As a student of Native American mythology, I enjoy understanding that which shaped Native American beliefs. While this varies somewhat from tribe to tribe and even from clan to clan, there are certain similarities within each.
A basic belief of nearly every tribe was that man and nature needed to function as one. To separate the two and allow one dominance over the other was considered a sure-fire path to destruction.
Native America as a whole were very spiritual. It believed that everything was connected within the great circle of life. Many of its people held fast to the concept that there was a time when man and animals spoke the same language and could communicate with one another.
It was not until man sought to hold himself above his animal brothers that these two types cultures and their corresponding languages split apart. Even then, Native Americans believed in the basic pattern of life. They ebbed and flowed with the seasons, often moving to one area of the land for winter and another for summer.
They planted by the cycles of nature to make certain that crops could be harvested in some form all year around. They also followed the patterns of the game they used to clothe and feed their families.
In the beginning, Native Americans did not take killing lightly. They saw the hunting of animals as a necessity but they also honored those creatures for giving up their lives so that they might survive.
For that reason, they always sought “a clean kill”; one that assured the animals in question did not suffer needlessly. No animal was killed merely for pleasure or sport.
Much like us today, Native Americans looked at life as a journey of discovery. They were often anxious to move beyond their current existence in order to explore where they were meant to go.
Many tribes practiced a form of “vision quest” or right of passage between childhood and adulthood. Through it, young braves could gain a sense of their past; a better understand of their present and a vision of their future.
Most tribes held tight to a belief in a higher power or supreme being. Such a deity was often referred to as “The Great Spirit” by many or “Earth Mother.” Either way, the concept was basically the same. Native Americans believed there was something beyond them — a creator — in charge of their fate.
Some; however, believed in multiple gods that had power over the different aspects of human life. Some thought these spirits would transform themselves into animals in order to visit earth and watch over their children.
The Navajo believed in deities of this type. They included the Changing Woman, sometimes referred to as the Spider Woman, who was credited with weaving the tapestry of life itself. (Note: See my story entitled “Navajo Myth of the Changing Woman” for more information.) She was believed to be the counterbalance to the Sun God.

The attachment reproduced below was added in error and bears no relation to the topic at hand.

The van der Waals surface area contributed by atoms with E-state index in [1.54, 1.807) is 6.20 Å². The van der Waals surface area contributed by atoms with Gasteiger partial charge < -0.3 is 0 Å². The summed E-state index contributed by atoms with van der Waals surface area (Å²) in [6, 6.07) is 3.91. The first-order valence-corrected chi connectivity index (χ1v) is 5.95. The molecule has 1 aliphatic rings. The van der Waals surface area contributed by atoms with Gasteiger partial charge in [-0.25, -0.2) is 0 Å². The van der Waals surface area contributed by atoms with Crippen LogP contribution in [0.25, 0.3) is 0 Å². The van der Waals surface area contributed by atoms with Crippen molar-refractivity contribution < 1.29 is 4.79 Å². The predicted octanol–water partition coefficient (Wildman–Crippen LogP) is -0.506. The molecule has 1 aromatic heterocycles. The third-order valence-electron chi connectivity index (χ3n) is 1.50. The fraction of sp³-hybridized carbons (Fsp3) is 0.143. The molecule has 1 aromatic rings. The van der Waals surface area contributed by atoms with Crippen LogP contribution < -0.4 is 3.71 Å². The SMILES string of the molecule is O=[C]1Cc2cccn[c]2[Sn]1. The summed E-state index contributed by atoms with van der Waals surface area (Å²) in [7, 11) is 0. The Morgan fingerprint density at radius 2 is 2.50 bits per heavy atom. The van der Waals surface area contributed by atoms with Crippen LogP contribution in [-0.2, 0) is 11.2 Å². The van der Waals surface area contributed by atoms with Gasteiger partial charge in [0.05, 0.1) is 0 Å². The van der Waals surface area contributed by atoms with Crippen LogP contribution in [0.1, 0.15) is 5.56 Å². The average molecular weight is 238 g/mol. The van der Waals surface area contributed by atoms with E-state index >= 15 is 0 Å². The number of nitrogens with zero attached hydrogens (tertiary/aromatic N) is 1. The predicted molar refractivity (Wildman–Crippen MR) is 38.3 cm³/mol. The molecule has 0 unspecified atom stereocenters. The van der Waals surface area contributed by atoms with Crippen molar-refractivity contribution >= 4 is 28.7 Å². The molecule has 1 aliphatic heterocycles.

The Blackfeet people believed in a benevolent spirit known as Apistotookii – the Creator. They also believed in a counterbalance to him in Napi – the Trickster.
Many Hopis believed in Tawa, the Sun God and Creator. Other clans of the Hopi held that Spider Woman (Note: see my story entitled “The Native American Myth of the Spider Woman” for more information.) was responsible for the creation of the world and its people.
As with deity belief, the concept of the afterlife varied greatly among the various cultures. For example, the Inuit believed that heaven dwelt above ground; even above the skies that man can see. Through its bottom layer filtered the rays of the sun and the rain and snow. But there, in heaven, the light was always perfect and the weather was always calm and serene.
The Chiricahua believed the dead were taken into the ground through trap doors. These were hidden in the tall grass and lush forestry; unseen by the naked eye.
The Cherokee believed there were seven levels of heaven with the supreme being living in the first level. Much like Christians they believed that “good” people went to heaven – a place of light and goodness – while “bad” people went to a place of darkness and torture.
The Cheyenne believed that at the advent of the world, death did not exist. It wasn’t until the earth became too filled with human beings that the people sought a solution to the lack of space and resources. Coyote, a wise counsel to the Cheyenne people, is supposedly the one who invented the entire concept of death itself.
Ceremony, dance and ritual were very much a part of all Native American religion. Many used these as a way to celebrate the gifts of the gods while others used them to appease angry gods. All prayed, in their own way, to their deities in hopes of garnering favor.
Because animals were always an important part of Native American beliefs, they were often incorporated into their religions. Bears, beavers, coyotes and birds were among the most popular animal spirits.
Stay tuned for my next article on Native American Mythology to see how animals were intertwined in Native American everyday life.